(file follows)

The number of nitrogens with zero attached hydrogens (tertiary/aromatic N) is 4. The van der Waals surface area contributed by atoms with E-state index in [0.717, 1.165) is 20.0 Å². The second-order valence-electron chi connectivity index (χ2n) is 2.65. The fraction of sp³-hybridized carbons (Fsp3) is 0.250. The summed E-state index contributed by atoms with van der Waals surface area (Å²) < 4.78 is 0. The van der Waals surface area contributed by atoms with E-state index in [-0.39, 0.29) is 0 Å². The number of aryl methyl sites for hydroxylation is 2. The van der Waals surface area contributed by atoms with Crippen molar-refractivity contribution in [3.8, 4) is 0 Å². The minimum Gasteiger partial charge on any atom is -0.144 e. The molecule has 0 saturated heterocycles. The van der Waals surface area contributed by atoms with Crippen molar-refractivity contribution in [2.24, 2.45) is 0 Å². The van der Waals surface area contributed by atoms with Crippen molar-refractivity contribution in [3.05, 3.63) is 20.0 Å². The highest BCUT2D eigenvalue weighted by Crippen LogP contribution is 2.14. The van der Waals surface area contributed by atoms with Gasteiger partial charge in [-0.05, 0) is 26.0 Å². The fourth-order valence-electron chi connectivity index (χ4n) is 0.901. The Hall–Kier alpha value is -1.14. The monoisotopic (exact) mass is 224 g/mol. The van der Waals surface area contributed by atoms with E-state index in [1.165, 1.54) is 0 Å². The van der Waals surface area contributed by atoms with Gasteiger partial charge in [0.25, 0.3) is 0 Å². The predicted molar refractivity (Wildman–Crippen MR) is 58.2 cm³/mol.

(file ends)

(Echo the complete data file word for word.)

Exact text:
The number of nitrogens with zero attached hydrogens (tertiary/aromatic N) is 4. The van der Waals surface area contributed by atoms with E-state index in [0.717, 1.165) is 20.0 Å². The second-order valence-electron chi connectivity index (χ2n) is 2.65. The fraction of sp³-hybridized carbons (Fsp3) is 0.250. The summed E-state index contributed by atoms with van der Waals surface area (Å²) < 4.78 is 0. The van der Waals surface area contributed by atoms with E-state index in [-0.39, 0.29) is 0 Å². The number of aryl methyl sites for hydroxylation is 2. The van der Waals surface area contributed by atoms with Crippen molar-refractivity contribution in [3.8, 4) is 0 Å². The minimum Gasteiger partial charge on any atom is -0.144 e. The molecule has 0 saturated heterocycles. The van der Waals surface area contributed by atoms with Crippen molar-refractivity contribution in [2.24, 2.45) is 0 Å². The van der Waals surface area contributed by atoms with Crippen molar-refractivity contribution in [3.05, 3.63) is 20.0 Å². The highest BCUT2D eigenvalue weighted by Crippen LogP contribution is 2.14. The van der Waals surface area contributed by atoms with Gasteiger partial charge in [-0.05, 0) is 26.0 Å². The fourth-order valence-electron chi connectivity index (χ4n) is 0.901. The Hall–Kier alpha value is -1.14. The monoisotopic (exact) mass is 224 g/mol. The van der Waals surface area contributed by atoms with E-state index in [1.165, 1.54) is 0 Å². The van der Waals surface area contributed by atoms with Gasteiger partial charge in [0.25, 0.3) is 0 Å². The predicted molar refractivity (Wildman–Crippen MR) is 58.2 cm³/mol.